Titanfall stumbles most in video game accessibility for visual disabilities with a heavy reliance on color for communicating information. While the default color use for differentiating amongst teams are light orange and light blue there is no colorblind mode that allows players to adjust the colors to their individual needs. A recent patch differentiates party members with light yellow. Additionally, red and blue are used often in-game such as red reticles, a Titan’s weak spot for a particular anti-Titan weapon is highlighted in red, as well as the mini map and other visual cues showing teammates in blue and the enemy in red. On the mini map circles are used for ground forces and triangles for Titans but otherwise the map is differentiated by color. The lack of colorblind support is particularly surprising in a game that has otherwise pushed forward video game accessibility but left behind what was a commonly found disability accessibility feature.
Still, for disabled gamers playing Titanfall a wide variety of disability related obstacles makes a fast response to the unexpected movements of enemy Pilots who wall run, jump, cloak, and other defensive actions prevent successful kills despite the available features.
The presence of “grunts,” AI filler soldiers, adds to the action on the battlefield while providing easier targets to rack up kills and boost confidence. While grunts are a fatal threat to Pilots who ignore their presence, grunts’ behavior is much more predictable which gives all players the opportunity to do well.
Additionally, every Pilot can call down a Titan eventually within a match. Titanfall doesn’t have “Kill Streaks.” Kills and other points reduces the time for Titan availability. The Titans provide different gameplay options that literally allows players to step on enemy Pilots or set the Titan in “Guard” mode and pick off attacking Pilots who are focused on your Titan.
But if the deaths keep coming, activate a Burn Card. Burn Cards are a one-time use feature that lasts the length of a life and provide bonuses such as reduced time for Titan availability, grunts are conscripted to fight for you, weapons with increased firepower, and more. Burn Cards address a variety of disability related needs. While useless to me as a deaf gamer, the Burn Card Spider Sense provides a “…audible warning when enemy players are nearby.” My favorite Burn Card, Adrenaline Transfusion, increases movement and health regeneration that I combine with the tactical ability Active Radar Pulse to see players through walls. With these abilities, I can quickly rush to enemy Pilots based on visual cues.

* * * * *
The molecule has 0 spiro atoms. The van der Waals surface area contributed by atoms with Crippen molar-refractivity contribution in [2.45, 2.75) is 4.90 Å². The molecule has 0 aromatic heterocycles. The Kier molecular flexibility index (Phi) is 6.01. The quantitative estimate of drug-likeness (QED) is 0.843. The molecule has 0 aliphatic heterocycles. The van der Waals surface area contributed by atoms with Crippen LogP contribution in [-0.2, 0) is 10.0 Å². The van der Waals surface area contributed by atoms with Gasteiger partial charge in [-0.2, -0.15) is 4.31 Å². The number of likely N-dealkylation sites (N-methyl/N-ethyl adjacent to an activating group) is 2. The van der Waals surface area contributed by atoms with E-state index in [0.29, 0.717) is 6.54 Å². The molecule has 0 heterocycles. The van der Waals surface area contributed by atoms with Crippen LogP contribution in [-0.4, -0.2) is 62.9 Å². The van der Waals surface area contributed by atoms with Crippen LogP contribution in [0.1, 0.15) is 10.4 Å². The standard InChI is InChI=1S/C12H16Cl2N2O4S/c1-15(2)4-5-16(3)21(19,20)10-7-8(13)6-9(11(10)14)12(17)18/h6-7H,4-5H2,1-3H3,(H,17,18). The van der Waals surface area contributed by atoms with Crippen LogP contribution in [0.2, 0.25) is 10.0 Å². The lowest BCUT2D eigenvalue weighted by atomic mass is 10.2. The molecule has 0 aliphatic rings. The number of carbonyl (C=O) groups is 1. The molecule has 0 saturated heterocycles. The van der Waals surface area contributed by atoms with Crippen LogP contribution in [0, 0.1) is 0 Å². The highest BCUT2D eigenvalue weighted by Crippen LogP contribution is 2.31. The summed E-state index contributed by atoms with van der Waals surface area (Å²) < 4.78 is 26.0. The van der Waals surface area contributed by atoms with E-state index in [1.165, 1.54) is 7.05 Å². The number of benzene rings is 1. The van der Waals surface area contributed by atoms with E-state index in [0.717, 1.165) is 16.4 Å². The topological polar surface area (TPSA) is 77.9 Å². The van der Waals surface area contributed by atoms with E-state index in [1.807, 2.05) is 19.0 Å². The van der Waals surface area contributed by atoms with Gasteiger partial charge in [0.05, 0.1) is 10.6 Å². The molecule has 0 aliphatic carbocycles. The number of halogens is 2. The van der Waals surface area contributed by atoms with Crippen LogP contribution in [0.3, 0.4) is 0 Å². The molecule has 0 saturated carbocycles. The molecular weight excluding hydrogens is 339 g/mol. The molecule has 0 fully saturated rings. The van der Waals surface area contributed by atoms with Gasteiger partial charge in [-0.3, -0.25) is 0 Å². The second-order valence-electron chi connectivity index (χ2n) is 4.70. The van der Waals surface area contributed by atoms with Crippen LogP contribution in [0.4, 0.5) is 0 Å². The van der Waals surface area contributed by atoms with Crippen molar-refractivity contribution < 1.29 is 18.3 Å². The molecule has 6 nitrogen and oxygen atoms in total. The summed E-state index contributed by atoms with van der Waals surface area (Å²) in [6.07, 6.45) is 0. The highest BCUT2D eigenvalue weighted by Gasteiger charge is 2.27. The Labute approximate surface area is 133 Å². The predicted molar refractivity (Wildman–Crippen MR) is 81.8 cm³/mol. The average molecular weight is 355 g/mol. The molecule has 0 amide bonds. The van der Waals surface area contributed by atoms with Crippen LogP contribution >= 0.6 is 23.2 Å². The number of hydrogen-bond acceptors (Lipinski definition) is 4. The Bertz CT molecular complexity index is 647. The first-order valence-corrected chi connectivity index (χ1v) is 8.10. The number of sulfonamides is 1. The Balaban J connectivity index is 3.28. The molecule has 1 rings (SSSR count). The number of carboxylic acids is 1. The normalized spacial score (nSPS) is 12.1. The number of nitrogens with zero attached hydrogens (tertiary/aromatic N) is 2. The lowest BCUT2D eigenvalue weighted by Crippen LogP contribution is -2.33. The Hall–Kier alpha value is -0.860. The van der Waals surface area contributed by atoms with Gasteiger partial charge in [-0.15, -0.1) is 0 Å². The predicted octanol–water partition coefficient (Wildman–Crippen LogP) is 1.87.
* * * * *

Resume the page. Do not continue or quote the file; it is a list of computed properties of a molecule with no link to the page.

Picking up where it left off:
While the multiplayer modes are fairly standard – Attrition (aka Team Deathmatch), Hardpoint Domination, Last Titan Standing (destruction of all Titans ends the match), Pilot Hunter, and Capture the Flag. I still struggle with randomly locating and killing enemy Pilots. Hardpoint Domination and Capture the Flag gives me alternative means to score, by holding and defending locations, while also providing areas where enemy Pilots are guaranteed to appear.
Video game accessibility is about equal access into a game and gaming is about progressing. Titanfall also rewards experience based on completing Challenges. Challenges range from essentially playing the game such as, “Play ten rounds” to “Play in a Titan for 1 hour.” To more complicated maneuvers such as, “Kill a Pilot who is ejecting 5 times.“ Completing Challenges rewards experience that is required for levelling up. Disabled players who struggle obtaining experience points in multiplayer matches can rely on Challenges for levelling up because many Challenges rewards the player for playing the game or for using basic gameplay mechanics such as wall running a certain distance.
Titanfall isn’t without its video game accessibility faults. Color based visuals exists with no options for customizing the User Interface such as red reticles, red areas on Titans signaling weak areas, and red/blue dots on the minimap. Subtitles displayed during frantic multiplayer requires instant readability with opaque rather than translucent backgrounds for the text. Full controller remapping is only available on the PC.
Titanfall sets a new standard within FPS games by introducing new game mechanics in order to welcome all, not only seasoned FPS players, into the game. Titanfall is a AAA release for the new console generation and is setting new standards for video game accessibility within FPS gameplay for the next generation of games.
Overall Rating: Partially Accessible
Visual Rating: Partially Accessible
Fine-Motor Rating: Partially Accessible
Auditory Rating: Thoroughly Accessible
Released for: Xbox One, Xbox 360, PC
ESRB Rating: M
GameInformer Score: 9.25 (Xbox One/PC), 9.00 (Xbox 360)
The Bottom Line: Titanfall
-Follow up patches providing more UI differentiation.
– No colorblind support and a range of information is communicated by color.
– No customization of the UI.
– PC allows for full controller remapping.
-Automatic Spring “Always” toggles an important function.
-Weapons with auto aim.
– Consoles don’t include full controller remapping.
– All dialogue in Campaign and Classic Multiplayer modes are subtitled.
-Pilot Tactical Ability allows to see all other players through walls.
-Subtitles aren’t instantly readable during hectic multiplayer matches.
This article has been transferred from DAGERSystem (now AbilityPoints). Scores, formatting, and writing style may differ from original CIPT content.